- Music Building 239
- Teaching Faculty III, Musicology & Ethnomusicology
- Area Head, Music History & Literature
- Director, Collegium Musicum
PhD & MA, Musicology, University of North Carolina-Chapel Hill
MM, History of Musical Instruments, University of South Dakota
BM, Music Theory/Composition, University of Delaware
Tim Sterner Miller is a musicologist specializing in the study of musical instruments, instrumentalists, and instrument-centered communities. His scholarship on the pedal steel guitar and its makers and players has been published in the second edition of the Grove Dictionary of American Music and the Oxford Handbook of Country Music (Oxford University Press, 2017). He has presented his research at conferences of the Society for American Music, the Society for Ethnomusicology, and the American Musical Instruments Society. His ongoing research explores the reciprocal relationships between instrument design and construction and the processes of musical learning, improvisation, and community building, and encompasses topics in the fields of popular music, American vernacular and art music, early music, and world musics.
At UWM, Dr. Sterner Miller teaches undergraduate and graduate courses on Renaissance and Early Modern music, 20th and 21st century art music, popular music and world musics. In all of his courses, students learn to understand musical activities and the discourses that surround them as reflections of the historical, cultural, and political contexts that they inhabit. He also directs the UWM Collegium Musicum, an ensemble that allows students to explore instruments and repertories from the Middle Ages to the seventeenth century. A strong advocate for bringing music history to the public, he serves on the board of directors for Milwaukee’s Early Music Now and provides program notes and talks for Milwaukee artists such as the Fine Arts Quartet and the Florentine Opera Company.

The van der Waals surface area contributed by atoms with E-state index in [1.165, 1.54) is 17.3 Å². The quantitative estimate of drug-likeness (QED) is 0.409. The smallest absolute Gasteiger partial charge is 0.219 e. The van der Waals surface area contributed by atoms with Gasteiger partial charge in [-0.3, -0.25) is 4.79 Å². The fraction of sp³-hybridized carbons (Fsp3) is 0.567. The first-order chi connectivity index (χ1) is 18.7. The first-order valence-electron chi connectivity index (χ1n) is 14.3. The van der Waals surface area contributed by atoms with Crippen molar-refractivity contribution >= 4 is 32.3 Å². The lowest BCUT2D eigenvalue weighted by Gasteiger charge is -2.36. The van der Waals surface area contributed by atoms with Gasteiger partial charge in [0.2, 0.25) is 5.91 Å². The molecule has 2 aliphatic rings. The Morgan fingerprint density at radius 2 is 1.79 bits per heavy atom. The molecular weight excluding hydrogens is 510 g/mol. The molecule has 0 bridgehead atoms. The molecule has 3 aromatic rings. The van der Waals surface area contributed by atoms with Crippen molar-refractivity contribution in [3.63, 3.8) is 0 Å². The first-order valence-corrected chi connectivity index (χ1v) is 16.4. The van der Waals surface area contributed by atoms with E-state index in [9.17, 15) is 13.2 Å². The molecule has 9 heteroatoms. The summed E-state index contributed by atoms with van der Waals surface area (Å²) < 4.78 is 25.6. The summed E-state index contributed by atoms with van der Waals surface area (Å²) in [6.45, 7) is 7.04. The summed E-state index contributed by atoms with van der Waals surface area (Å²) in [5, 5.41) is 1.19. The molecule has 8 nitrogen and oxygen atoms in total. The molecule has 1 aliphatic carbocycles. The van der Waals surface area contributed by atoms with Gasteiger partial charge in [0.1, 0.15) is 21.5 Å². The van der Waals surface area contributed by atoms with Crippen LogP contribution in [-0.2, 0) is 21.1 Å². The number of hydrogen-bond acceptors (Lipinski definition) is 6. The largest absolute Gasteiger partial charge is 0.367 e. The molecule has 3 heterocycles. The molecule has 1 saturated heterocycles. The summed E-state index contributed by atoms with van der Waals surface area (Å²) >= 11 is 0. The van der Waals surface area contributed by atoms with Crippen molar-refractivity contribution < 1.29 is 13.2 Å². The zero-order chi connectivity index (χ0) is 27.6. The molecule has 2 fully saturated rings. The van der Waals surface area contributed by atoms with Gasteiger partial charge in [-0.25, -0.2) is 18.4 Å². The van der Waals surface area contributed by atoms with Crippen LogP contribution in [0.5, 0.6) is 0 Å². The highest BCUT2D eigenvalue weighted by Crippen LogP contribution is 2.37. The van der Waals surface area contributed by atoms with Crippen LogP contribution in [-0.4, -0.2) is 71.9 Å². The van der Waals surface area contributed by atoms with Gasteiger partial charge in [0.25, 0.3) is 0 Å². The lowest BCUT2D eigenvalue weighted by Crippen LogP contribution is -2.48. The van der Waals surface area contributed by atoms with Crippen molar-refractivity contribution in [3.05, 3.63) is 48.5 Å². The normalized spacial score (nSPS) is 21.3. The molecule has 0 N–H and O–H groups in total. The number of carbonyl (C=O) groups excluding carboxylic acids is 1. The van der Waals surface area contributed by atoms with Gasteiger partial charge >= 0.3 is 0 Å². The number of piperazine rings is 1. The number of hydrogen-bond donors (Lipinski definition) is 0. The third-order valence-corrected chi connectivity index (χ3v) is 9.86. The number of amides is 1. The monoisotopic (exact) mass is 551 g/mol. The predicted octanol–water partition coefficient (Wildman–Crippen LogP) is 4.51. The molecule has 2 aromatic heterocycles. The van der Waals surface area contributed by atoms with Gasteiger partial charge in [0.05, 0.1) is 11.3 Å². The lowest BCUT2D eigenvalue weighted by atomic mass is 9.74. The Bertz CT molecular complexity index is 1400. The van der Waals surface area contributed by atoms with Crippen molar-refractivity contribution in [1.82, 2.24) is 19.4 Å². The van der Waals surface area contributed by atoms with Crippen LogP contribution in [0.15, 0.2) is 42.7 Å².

Sterner Miller earned his MA and PhD in musicology at the University of North Carolina at Chapel Hill following an MM in the History of Musical Instruments from the University of South Dakota, where he studied and worked in the collections of the National Music Museum. As a musician, he has studied and performed on numerous instruments in a variety of traditions including symphonic music, jazz, and pop on acoustic and electric bass; Medieval, Renaissance, and Baroque music on lute, theorbo, viol, and other plucked and bowed strings; Hindustani sitar and tabla; and vernacular U.S. styles of mandolin, banjo, and steel guitar.